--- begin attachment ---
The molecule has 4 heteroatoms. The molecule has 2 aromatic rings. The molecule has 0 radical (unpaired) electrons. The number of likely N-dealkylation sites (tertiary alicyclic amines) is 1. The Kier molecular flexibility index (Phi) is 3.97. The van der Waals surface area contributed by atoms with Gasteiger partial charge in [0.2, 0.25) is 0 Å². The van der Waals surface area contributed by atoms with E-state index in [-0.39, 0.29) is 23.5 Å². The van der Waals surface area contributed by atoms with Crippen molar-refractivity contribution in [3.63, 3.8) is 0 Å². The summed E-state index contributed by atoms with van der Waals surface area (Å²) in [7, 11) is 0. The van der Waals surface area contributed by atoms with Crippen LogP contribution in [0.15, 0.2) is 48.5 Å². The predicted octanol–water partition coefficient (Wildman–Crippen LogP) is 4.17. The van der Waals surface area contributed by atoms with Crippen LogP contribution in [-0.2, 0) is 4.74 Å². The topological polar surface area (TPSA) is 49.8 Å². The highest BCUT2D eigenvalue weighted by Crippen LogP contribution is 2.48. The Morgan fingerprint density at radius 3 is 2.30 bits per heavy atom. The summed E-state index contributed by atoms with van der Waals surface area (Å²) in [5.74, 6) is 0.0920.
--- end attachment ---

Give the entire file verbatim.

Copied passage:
The molecule has 4 heteroatoms. The molecule has 2 aromatic rings. The molecule has 0 radical (unpaired) electrons. The number of likely N-dealkylation sites (tertiary alicyclic amines) is 1. The Kier molecular flexibility index (Phi) is 3.97. The van der Waals surface area contributed by atoms with Gasteiger partial charge in [0.2, 0.25) is 0 Å². The van der Waals surface area contributed by atoms with E-state index in [-0.39, 0.29) is 23.5 Å². The van der Waals surface area contributed by atoms with Crippen molar-refractivity contribution in [3.63, 3.8) is 0 Å². The summed E-state index contributed by atoms with van der Waals surface area (Å²) in [7, 11) is 0. The van der Waals surface area contributed by atoms with Crippen LogP contribution in [0.15, 0.2) is 48.5 Å². The predicted octanol–water partition coefficient (Wildman–Crippen LogP) is 4.17. The van der Waals surface area contributed by atoms with Crippen LogP contribution in [-0.2, 0) is 4.74 Å². The topological polar surface area (TPSA) is 49.8 Å². The highest BCUT2D eigenvalue weighted by Crippen LogP contribution is 2.48. The Morgan fingerprint density at radius 3 is 2.30 bits per heavy atom. The summed E-state index contributed by atoms with van der Waals surface area (Å²) in [5.74, 6) is 0.0920.